Thinking of buying a new car? Here are some important changes to car tax, effective 1st April 2017, we think you should know about...
Government changes to VED (Vehicle Excise Duty), commonly known as car tax, are coming in April. So if you’re looking to buy a new car the below information may help save some money….
WHAT CHANGES ARE BEING MADE TO VEHICLE EXCISE DUTY?
The current amount of car tax we pay depends on what VED tax band our vehicle falls into, with each band being defined by CO2 emission levels. People who own low emission vehicles pay less tax, or no tax for some vehicles, those who drive high emission vehicles pay more.
However, in 2015, the government announced a change in the car tax system meaning that only hydrogen and electric cars are exempt from paying car tax. All other cars will be charged a one-off first year payment, moving to an annual standard flat rate of £140 from year two. Statistics show the standard rate will affect an estimated 95% of new car owners.
In addition to the flat rate payment, cars that cost over £40,000 will be required to pay an additional £310 for the first five years, a total of £450 per year.
WHEN WILL THESE CHANGES TAKE EFFECT?
The changes will take effect for new cars bought on or after April 1st 2017. Those who take delivery of a new car in March, will not be charged under the new rates.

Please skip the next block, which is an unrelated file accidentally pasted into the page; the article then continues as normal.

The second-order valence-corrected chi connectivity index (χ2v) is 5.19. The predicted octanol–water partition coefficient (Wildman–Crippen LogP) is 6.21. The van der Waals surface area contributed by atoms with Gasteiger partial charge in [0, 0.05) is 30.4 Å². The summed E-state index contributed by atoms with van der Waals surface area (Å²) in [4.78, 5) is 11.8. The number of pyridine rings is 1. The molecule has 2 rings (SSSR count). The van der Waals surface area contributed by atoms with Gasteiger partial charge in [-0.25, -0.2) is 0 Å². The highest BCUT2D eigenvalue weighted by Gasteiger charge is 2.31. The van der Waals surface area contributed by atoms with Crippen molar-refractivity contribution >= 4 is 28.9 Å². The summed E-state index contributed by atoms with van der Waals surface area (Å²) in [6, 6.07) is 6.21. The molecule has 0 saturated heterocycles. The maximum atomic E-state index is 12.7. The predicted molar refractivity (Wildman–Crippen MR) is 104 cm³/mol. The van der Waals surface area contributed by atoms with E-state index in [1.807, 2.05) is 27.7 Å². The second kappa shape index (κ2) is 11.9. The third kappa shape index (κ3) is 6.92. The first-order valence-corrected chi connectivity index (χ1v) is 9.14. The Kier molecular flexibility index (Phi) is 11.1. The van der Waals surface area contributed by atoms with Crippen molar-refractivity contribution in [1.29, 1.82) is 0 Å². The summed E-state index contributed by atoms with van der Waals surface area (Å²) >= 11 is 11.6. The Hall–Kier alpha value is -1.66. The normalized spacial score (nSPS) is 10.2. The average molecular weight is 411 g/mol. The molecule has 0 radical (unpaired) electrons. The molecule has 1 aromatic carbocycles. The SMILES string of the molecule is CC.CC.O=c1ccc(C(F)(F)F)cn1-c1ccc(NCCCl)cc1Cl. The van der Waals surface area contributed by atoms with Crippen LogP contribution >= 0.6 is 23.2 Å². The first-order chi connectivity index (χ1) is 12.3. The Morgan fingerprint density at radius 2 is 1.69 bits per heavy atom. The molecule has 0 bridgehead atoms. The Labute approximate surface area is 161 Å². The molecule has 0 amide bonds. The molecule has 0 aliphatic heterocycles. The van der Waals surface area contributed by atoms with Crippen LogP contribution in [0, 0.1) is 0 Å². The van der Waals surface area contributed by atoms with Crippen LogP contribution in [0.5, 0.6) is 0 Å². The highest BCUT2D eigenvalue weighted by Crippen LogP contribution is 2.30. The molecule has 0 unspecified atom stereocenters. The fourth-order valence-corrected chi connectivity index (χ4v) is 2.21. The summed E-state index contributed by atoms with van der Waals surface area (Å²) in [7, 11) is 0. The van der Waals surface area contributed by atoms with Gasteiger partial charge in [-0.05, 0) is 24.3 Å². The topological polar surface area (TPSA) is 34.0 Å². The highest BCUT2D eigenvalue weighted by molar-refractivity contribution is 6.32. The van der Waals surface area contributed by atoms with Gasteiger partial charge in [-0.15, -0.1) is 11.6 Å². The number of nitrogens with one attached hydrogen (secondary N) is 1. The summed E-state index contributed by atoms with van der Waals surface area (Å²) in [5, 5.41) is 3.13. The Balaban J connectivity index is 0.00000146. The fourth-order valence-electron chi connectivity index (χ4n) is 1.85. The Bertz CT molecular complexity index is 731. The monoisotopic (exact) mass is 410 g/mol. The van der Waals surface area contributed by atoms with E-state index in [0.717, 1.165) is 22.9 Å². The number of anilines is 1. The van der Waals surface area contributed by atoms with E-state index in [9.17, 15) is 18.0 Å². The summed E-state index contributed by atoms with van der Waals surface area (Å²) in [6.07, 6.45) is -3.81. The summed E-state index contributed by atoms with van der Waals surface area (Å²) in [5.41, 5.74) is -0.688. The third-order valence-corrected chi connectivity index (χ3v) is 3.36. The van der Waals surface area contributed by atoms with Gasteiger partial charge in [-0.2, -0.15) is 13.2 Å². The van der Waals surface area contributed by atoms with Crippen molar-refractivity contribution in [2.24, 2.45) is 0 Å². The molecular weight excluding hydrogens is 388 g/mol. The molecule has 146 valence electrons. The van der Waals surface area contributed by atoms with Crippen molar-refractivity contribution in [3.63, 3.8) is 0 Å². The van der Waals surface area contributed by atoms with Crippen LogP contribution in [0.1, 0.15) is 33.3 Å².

WILL THE CHANGES AFFECT THE AMOUNT I PAY FOR MY EXISTING CAR?
No. The existing VED rules will only apply to cars registered on or after April 1st and therefore will not affect the tax rate for your existing car.
WHO WILL BE AFFECTED THE MOST?
unless buying a zero emissions car under £40,000 all buyers of newly registered cars after 1st April 2017 will be affected in some way. It is also important to note that although zero emissions vehicles have a £0 standard rate, owners of zero emission vehicles valued at over £40,000 will be required to pay the additional rate of £310 per year for the first five years .
The biggest impact will therefore be on buyers of cars with below 100 g/km of CO2 emissions who would ordinarily pay very little or no tax at all. These low-emission petrol, diesel and hybrid cars are currently exempt from VED. Calculations suggest that these drivers could pay up to nearly nine times the amount that they currently pay.
Here is some further reading on the subject that we think you may find useful...